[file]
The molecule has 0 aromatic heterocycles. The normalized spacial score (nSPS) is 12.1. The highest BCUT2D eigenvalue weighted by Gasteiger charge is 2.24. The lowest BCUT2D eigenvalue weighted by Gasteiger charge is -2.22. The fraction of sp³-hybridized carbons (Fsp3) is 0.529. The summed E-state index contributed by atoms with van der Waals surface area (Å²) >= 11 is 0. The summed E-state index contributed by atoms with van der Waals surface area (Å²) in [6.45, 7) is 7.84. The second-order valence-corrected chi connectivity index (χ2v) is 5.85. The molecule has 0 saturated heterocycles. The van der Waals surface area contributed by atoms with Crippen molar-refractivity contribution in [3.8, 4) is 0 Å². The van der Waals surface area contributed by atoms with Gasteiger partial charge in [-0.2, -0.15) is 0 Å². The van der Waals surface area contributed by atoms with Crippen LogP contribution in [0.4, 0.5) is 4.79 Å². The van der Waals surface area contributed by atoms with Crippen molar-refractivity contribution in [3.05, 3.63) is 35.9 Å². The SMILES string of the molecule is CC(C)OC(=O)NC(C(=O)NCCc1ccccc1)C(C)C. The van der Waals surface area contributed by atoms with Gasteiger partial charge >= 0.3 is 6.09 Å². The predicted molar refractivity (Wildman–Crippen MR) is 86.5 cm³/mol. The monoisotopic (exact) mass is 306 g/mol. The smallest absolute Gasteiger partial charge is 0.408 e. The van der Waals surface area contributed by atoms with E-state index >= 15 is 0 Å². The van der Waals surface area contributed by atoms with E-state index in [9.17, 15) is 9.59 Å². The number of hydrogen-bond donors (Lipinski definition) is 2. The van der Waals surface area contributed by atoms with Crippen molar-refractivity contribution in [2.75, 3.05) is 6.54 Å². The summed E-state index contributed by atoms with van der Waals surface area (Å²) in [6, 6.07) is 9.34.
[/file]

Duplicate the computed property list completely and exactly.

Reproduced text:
The molecule has 0 aromatic heterocycles. The normalized spacial score (nSPS) is 12.1. The highest BCUT2D eigenvalue weighted by Gasteiger charge is 2.24. The lowest BCUT2D eigenvalue weighted by Gasteiger charge is -2.22. The fraction of sp³-hybridized carbons (Fsp3) is 0.529. The summed E-state index contributed by atoms with van der Waals surface area (Å²) >= 11 is 0. The summed E-state index contributed by atoms with van der Waals surface area (Å²) in [6.45, 7) is 7.84. The second-order valence-corrected chi connectivity index (χ2v) is 5.85. The molecule has 0 saturated heterocycles. The van der Waals surface area contributed by atoms with Crippen molar-refractivity contribution in [3.8, 4) is 0 Å². The van der Waals surface area contributed by atoms with Gasteiger partial charge in [-0.2, -0.15) is 0 Å². The van der Waals surface area contributed by atoms with Crippen LogP contribution in [0.4, 0.5) is 4.79 Å². The van der Waals surface area contributed by atoms with Crippen molar-refractivity contribution in [3.05, 3.63) is 35.9 Å². The SMILES string of the molecule is CC(C)OC(=O)NC(C(=O)NCCc1ccccc1)C(C)C. The van der Waals surface area contributed by atoms with Gasteiger partial charge >= 0.3 is 6.09 Å². The predicted molar refractivity (Wildman–Crippen MR) is 86.5 cm³/mol. The monoisotopic (exact) mass is 306 g/mol. The smallest absolute Gasteiger partial charge is 0.408 e. The van der Waals surface area contributed by atoms with E-state index >= 15 is 0 Å². The van der Waals surface area contributed by atoms with E-state index in [9.17, 15) is 9.59 Å². The number of hydrogen-bond donors (Lipinski definition) is 2. The van der Waals surface area contributed by atoms with Crippen molar-refractivity contribution in [2.75, 3.05) is 6.54 Å². The summed E-state index contributed by atoms with van der Waals surface area (Å²) in [6, 6.07) is 9.34.